The 35 files from deceased mapmaker Thomas Hofeller’s digital documents related to North Carolina redistricting can be used at the highly-anticipated partisan gerrymandering trial next week, according to a set of court orders released late Friday afternoon.
The rest of the 75,000-plus “Hofeller files,” however, will be designated as confidential for 60 days so the political consulting firm Hofeller co-founded can sort through them and determine which documents they can claim ownership of or some other claim of right. The firm, Geographic Strategies, had initially asked the court to mark the entirety of the Hofeller files as “highly confidential” or to destroy all the documents.
“The court is aware that many of the documents contained in the Hofeller files are public and non-privileged,” the Friday order states. “It’s objected through this order is not to shield the public documents but rather to craft a solution that respects potentially legitimate property rights of Geographic Strategies in the subset of the Hofeller files that are demonstrably proprietary.”
The order states that the plaintiffs in Common Cause v. Lewis must turn the Hofeller files over to Geographic Strategies within three business days. During the 60 days the court has designated the files as confidential, none of the parties to the gerrymandering case can disseminate any of the Hofeller files to third parties without petitioning the court for permission.
The order does not apply to the 35 documents the plaintiffs asked to use at the two-week trial, which will begin at 10 a.m. Monday at Campbell Law School. The plaintiffs also do not have to turn over the personal documents within the Hofeller files — those are confidential to everyone involved in the case.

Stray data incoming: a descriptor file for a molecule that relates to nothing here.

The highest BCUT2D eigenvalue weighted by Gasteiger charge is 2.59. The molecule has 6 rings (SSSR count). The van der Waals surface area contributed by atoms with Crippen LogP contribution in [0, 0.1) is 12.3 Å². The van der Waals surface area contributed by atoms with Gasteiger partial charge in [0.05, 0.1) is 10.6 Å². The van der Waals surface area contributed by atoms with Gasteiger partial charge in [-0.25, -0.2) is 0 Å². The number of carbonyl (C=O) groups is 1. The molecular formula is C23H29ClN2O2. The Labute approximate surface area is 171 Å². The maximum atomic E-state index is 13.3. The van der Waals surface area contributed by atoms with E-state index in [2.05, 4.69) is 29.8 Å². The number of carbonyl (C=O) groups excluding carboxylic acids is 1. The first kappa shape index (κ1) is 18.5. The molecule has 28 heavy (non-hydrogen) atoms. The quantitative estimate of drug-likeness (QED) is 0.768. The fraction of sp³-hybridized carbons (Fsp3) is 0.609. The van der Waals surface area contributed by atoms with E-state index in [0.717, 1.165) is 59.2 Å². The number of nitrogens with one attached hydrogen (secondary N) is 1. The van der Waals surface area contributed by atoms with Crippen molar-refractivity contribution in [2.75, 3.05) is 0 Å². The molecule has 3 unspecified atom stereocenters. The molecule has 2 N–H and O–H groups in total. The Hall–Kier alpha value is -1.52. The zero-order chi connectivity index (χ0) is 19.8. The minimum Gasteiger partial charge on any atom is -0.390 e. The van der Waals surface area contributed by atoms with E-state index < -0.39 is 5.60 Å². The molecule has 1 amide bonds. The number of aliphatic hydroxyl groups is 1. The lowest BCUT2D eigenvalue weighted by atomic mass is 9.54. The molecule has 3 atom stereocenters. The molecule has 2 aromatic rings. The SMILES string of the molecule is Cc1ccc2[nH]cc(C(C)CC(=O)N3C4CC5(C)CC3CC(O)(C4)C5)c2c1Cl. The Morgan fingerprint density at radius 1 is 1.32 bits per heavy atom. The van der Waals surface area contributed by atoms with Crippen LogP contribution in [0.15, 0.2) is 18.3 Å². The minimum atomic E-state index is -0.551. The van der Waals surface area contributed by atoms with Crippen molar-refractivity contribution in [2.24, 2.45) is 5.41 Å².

Other courts can still exercise discretion to compel inspection of the Hofeller files, a notable stipulation in the Friday order since many of the documents likely have to do with other litigation across the country. Some of the files have already been introduced in litigation over the 2020 Census citizenship question.
While plaintiffs can’t share further information about the Hofeller files, the new court order does not appear to apply to any third parties who may have already gotten access to them. The three-judge panel in another order also denied a request from the legislative defendants in Common Cause to force the plaintiffs to turn over a list of everyone who has had access to the files.
In that same order, the court also denied the plaintiffs request to force the legislative defendants to stop purporting to designate the entirety of the Hofeller files as highly confidential and to stop demanding that they destroy all the documents.
“The Court’s primary objective at this stage in the litigation is to ensure that documents necessary for the administration of justice in this case are made available,” the order states. “The court is satisfied that such documents have been identified, that all parties have agreed that those documents are not subject to any assertions of privilege, and that the documents likely fall under the public record designation.”
In their motion allowing the 35 already identified Hofeller files to be used at the trial next week, the court said it was satisfied the plaintiffs properly authenticated the documents and that chain of custody issues were not relevant because none of the files had been altered. There could still be other types of evidentiary objections at trial, but for now, those select Hofeller files are admitted.
Finally, the court granted and denied several motions by several parties to the case regarding specific evidence and testimony that could be presented next week. Notably, it denied the plaintiffs request to preclude the legislative defendants from offering evidence or argument related to their use of information in the redistricting process to comply with the Voting Rights Act.
Read the court motions in full below: